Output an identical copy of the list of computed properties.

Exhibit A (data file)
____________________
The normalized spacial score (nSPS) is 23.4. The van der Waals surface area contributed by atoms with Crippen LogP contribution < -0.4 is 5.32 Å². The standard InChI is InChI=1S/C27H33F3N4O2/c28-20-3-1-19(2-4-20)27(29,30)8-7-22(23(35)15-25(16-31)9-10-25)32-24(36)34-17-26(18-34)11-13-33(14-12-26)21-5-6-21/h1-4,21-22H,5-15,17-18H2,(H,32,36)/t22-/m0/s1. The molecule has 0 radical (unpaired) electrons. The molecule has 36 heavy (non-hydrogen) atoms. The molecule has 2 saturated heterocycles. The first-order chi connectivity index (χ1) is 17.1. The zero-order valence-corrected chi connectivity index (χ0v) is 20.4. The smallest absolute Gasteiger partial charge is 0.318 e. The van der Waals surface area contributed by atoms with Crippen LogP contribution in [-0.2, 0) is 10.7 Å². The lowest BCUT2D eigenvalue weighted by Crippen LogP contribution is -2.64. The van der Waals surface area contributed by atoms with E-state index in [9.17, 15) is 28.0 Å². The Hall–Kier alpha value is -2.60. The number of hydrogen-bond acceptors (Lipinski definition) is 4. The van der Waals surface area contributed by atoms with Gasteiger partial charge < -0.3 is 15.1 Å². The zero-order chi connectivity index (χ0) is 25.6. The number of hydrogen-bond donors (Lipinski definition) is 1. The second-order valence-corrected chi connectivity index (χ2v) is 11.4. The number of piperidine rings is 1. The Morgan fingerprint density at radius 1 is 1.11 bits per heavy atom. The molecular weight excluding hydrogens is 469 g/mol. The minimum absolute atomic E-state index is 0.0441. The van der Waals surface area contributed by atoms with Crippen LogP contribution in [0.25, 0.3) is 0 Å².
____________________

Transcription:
The normalized spacial score (nSPS) is 23.4. The van der Waals surface area contributed by atoms with Crippen LogP contribution < -0.4 is 5.32 Å². The standard InChI is InChI=1S/C27H33F3N4O2/c28-20-3-1-19(2-4-20)27(29,30)8-7-22(23(35)15-25(16-31)9-10-25)32-24(36)34-17-26(18-34)11-13-33(14-12-26)21-5-6-21/h1-4,21-22H,5-15,17-18H2,(H,32,36)/t22-/m0/s1. The molecule has 0 radical (unpaired) electrons. The molecule has 36 heavy (non-hydrogen) atoms. The molecule has 2 saturated heterocycles. The first-order chi connectivity index (χ1) is 17.1. The zero-order valence-corrected chi connectivity index (χ0v) is 20.4. The smallest absolute Gasteiger partial charge is 0.318 e. The van der Waals surface area contributed by atoms with Crippen LogP contribution in [-0.2, 0) is 10.7 Å². The lowest BCUT2D eigenvalue weighted by Crippen LogP contribution is -2.64. The van der Waals surface area contributed by atoms with E-state index in [9.17, 15) is 28.0 Å². The Hall–Kier alpha value is -2.60. The number of hydrogen-bond acceptors (Lipinski definition) is 4. The van der Waals surface area contributed by atoms with Gasteiger partial charge < -0.3 is 15.1 Å². The zero-order chi connectivity index (χ0) is 25.6. The number of hydrogen-bond donors (Lipinski definition) is 1. The second-order valence-corrected chi connectivity index (χ2v) is 11.4. The number of piperidine rings is 1. The Morgan fingerprint density at radius 1 is 1.11 bits per heavy atom. The molecular weight excluding hydrogens is 469 g/mol. The minimum absolute atomic E-state index is 0.0441. The van der Waals surface area contributed by atoms with Crippen LogP contribution in [0.25, 0.3) is 0 Å².